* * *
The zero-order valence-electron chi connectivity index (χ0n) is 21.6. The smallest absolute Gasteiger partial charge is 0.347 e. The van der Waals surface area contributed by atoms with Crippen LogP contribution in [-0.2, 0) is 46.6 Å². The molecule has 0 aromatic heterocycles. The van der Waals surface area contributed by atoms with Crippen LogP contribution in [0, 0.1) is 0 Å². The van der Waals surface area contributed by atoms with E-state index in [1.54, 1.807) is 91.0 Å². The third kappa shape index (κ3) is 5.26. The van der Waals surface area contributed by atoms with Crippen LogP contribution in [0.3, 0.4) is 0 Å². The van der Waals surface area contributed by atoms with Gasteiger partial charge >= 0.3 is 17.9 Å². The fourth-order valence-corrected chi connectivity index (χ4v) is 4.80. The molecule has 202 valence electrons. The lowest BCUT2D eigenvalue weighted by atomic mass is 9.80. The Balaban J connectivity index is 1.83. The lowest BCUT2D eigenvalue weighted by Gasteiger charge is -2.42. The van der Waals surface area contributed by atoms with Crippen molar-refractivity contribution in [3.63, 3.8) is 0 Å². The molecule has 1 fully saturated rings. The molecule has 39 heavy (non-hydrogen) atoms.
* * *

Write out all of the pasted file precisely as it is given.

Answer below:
The zero-order valence-electron chi connectivity index (χ0n) is 21.6. The smallest absolute Gasteiger partial charge is 0.347 e. The van der Waals surface area contributed by atoms with Crippen LogP contribution in [-0.2, 0) is 46.6 Å². The molecule has 0 aromatic heterocycles. The van der Waals surface area contributed by atoms with Crippen LogP contribution in [0, 0.1) is 0 Å². The van der Waals surface area contributed by atoms with E-state index in [1.54, 1.807) is 91.0 Å². The third kappa shape index (κ3) is 5.26. The van der Waals surface area contributed by atoms with Crippen LogP contribution in [0.3, 0.4) is 0 Å². The van der Waals surface area contributed by atoms with Gasteiger partial charge >= 0.3 is 17.9 Å². The fourth-order valence-corrected chi connectivity index (χ4v) is 4.80. The molecule has 202 valence electrons. The lowest BCUT2D eigenvalue weighted by atomic mass is 9.80. The Balaban J connectivity index is 1.83. The lowest BCUT2D eigenvalue weighted by Gasteiger charge is -2.42. The van der Waals surface area contributed by atoms with Crippen molar-refractivity contribution in [3.63, 3.8) is 0 Å². The molecule has 1 fully saturated rings. The molecule has 39 heavy (non-hydrogen) atoms.